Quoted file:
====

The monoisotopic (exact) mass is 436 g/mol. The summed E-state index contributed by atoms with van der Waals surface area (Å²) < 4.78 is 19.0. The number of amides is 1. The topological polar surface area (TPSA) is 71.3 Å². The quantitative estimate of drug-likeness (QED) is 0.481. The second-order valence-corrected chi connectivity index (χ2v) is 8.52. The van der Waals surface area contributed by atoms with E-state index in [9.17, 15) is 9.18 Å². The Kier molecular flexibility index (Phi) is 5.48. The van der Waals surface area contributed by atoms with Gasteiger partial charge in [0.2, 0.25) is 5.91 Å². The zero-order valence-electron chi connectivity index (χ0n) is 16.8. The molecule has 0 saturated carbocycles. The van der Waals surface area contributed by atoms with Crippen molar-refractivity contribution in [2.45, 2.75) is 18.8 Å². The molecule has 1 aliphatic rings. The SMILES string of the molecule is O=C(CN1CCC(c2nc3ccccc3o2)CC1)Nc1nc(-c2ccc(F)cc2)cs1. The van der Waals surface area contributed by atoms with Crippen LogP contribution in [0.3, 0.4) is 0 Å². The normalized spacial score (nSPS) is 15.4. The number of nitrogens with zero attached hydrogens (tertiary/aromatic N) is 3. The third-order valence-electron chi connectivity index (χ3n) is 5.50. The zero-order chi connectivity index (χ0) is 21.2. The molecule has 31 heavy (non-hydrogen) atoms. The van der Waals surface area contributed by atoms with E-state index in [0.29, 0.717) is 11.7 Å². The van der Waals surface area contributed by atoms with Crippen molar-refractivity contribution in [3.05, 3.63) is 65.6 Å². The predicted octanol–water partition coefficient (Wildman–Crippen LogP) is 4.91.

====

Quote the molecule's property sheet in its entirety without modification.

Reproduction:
The monoisotopic (exact) mass is 436 g/mol. The summed E-state index contributed by atoms with van der Waals surface area (Å²) < 4.78 is 19.0. The number of amides is 1. The topological polar surface area (TPSA) is 71.3 Å². The quantitative estimate of drug-likeness (QED) is 0.481. The second-order valence-corrected chi connectivity index (χ2v) is 8.52. The van der Waals surface area contributed by atoms with E-state index in [9.17, 15) is 9.18 Å². The Kier molecular flexibility index (Phi) is 5.48. The van der Waals surface area contributed by atoms with Gasteiger partial charge in [0.2, 0.25) is 5.91 Å². The zero-order valence-electron chi connectivity index (χ0n) is 16.8. The molecule has 0 saturated carbocycles. The van der Waals surface area contributed by atoms with Crippen molar-refractivity contribution in [2.45, 2.75) is 18.8 Å². The molecule has 1 aliphatic rings. The SMILES string of the molecule is O=C(CN1CCC(c2nc3ccccc3o2)CC1)Nc1nc(-c2ccc(F)cc2)cs1. The van der Waals surface area contributed by atoms with Crippen LogP contribution in [0.3, 0.4) is 0 Å². The normalized spacial score (nSPS) is 15.4. The number of nitrogens with zero attached hydrogens (tertiary/aromatic N) is 3. The third-order valence-electron chi connectivity index (χ3n) is 5.50. The zero-order chi connectivity index (χ0) is 21.2. The molecule has 31 heavy (non-hydrogen) atoms. The van der Waals surface area contributed by atoms with E-state index in [0.29, 0.717) is 11.7 Å². The van der Waals surface area contributed by atoms with Crippen molar-refractivity contribution in [3.05, 3.63) is 65.6 Å². The predicted octanol–water partition coefficient (Wildman–Crippen LogP) is 4.91.